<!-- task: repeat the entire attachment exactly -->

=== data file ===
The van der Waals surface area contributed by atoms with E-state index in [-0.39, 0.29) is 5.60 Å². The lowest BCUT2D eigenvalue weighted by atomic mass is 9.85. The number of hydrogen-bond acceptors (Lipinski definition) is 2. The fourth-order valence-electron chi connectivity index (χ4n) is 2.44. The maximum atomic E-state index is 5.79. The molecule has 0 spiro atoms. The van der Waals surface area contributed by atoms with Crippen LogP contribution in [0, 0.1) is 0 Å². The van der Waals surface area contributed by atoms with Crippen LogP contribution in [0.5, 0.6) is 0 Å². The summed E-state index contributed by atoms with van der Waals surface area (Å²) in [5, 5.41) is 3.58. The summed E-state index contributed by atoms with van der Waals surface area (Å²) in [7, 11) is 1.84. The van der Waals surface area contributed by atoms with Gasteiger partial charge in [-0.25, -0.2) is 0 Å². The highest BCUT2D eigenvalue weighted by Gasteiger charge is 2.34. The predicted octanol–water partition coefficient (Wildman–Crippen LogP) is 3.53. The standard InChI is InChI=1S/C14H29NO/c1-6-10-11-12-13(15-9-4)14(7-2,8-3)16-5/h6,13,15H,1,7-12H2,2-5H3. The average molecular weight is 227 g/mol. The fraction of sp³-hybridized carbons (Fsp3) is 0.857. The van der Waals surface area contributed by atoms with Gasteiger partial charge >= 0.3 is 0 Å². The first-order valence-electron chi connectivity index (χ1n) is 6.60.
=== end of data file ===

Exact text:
The van der Waals surface area contributed by atoms with E-state index in [-0.39, 0.29) is 5.60 Å². The lowest BCUT2D eigenvalue weighted by atomic mass is 9.85. The number of hydrogen-bond acceptors (Lipinski definition) is 2. The fourth-order valence-electron chi connectivity index (χ4n) is 2.44. The maximum atomic E-state index is 5.79. The molecule has 0 spiro atoms. The van der Waals surface area contributed by atoms with Crippen LogP contribution in [0, 0.1) is 0 Å². The van der Waals surface area contributed by atoms with Crippen LogP contribution in [0.5, 0.6) is 0 Å². The summed E-state index contributed by atoms with van der Waals surface area (Å²) in [5, 5.41) is 3.58. The summed E-state index contributed by atoms with van der Waals surface area (Å²) in [7, 11) is 1.84. The van der Waals surface area contributed by atoms with Gasteiger partial charge in [-0.25, -0.2) is 0 Å². The highest BCUT2D eigenvalue weighted by Gasteiger charge is 2.34. The predicted octanol–water partition coefficient (Wildman–Crippen LogP) is 3.53. The standard InChI is InChI=1S/C14H29NO/c1-6-10-11-12-13(15-9-4)14(7-2,8-3)16-5/h6,13,15H,1,7-12H2,2-5H3. The average molecular weight is 227 g/mol. The fraction of sp³-hybridized carbons (Fsp3) is 0.857. The van der Waals surface area contributed by atoms with Gasteiger partial charge >= 0.3 is 0 Å². The first-order valence-electron chi connectivity index (χ1n) is 6.60.